Weather experts in California upgraded the state's drought intensity from a D3-Extreme Drought to D4-Exceptional Drought for all of San Luis Obispo and Santa Barbara Counties, and half of Ventura County.
The decision is made jointly by the Department of Agriculture and NOAA -- National Oceanic and Atmospheric Administration.
The explanation below comes from The National Drought Mitigation Center and explains the reason for the increase in drought status.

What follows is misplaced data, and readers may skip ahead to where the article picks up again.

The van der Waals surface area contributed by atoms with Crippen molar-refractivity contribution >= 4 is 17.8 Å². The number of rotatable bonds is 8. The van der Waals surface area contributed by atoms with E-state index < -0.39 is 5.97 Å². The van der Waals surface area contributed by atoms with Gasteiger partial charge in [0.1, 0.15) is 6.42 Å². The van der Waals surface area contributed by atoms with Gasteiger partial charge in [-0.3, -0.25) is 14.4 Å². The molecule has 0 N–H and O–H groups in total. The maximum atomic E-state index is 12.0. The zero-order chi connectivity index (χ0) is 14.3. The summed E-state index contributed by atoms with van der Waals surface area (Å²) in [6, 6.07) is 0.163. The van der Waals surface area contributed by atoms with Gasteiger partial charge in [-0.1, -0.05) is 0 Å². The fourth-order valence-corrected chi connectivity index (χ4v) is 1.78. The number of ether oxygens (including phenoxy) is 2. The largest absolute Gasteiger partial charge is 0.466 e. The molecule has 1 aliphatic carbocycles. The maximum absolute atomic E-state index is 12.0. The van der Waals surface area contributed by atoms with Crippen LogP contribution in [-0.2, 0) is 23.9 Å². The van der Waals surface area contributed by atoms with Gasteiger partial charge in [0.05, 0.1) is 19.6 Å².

Southern California missed out on both week's precipitation while unseasonable warmth persisted, further degrading conditions similar to the Southwest. With WYTD precipitation running at a meager 10-30% of normal across coastal southern California and deficits of 4-12 inches the past 6-months, D3 was extended southward into the San Diego area, and D4 was expanded southward into Santa Barbara and Ventura Counties. In Santa Barbara County, Lake Cachuma, currently at 39% capacity and 90% of the water supply for the cities of Santa Barbara and Goleta, the water level is nearing the lowest intake on the outlet works. To remedy this, the water district is working on installing a floating barge and pipes to get lake water to the outlet portal. The city is also contemplating the re-establishment of a desalination plant built in the late 1980s that was shut down in the early 1990s. And the Twitchell Reservoir, along the Santa Barbara/San Luis Obispo County line, is at less than 1% capacity. Ranchers are reducing their herds due to the lack of water and food sources. As of Feb. 18, the Sierra Nevada basin average snow water content ranged from 32 to 53% of normal. Widespread heavy precipitation is badly needed in this state as the normal wet season nears its end by early to mid-spring (e.g. in April).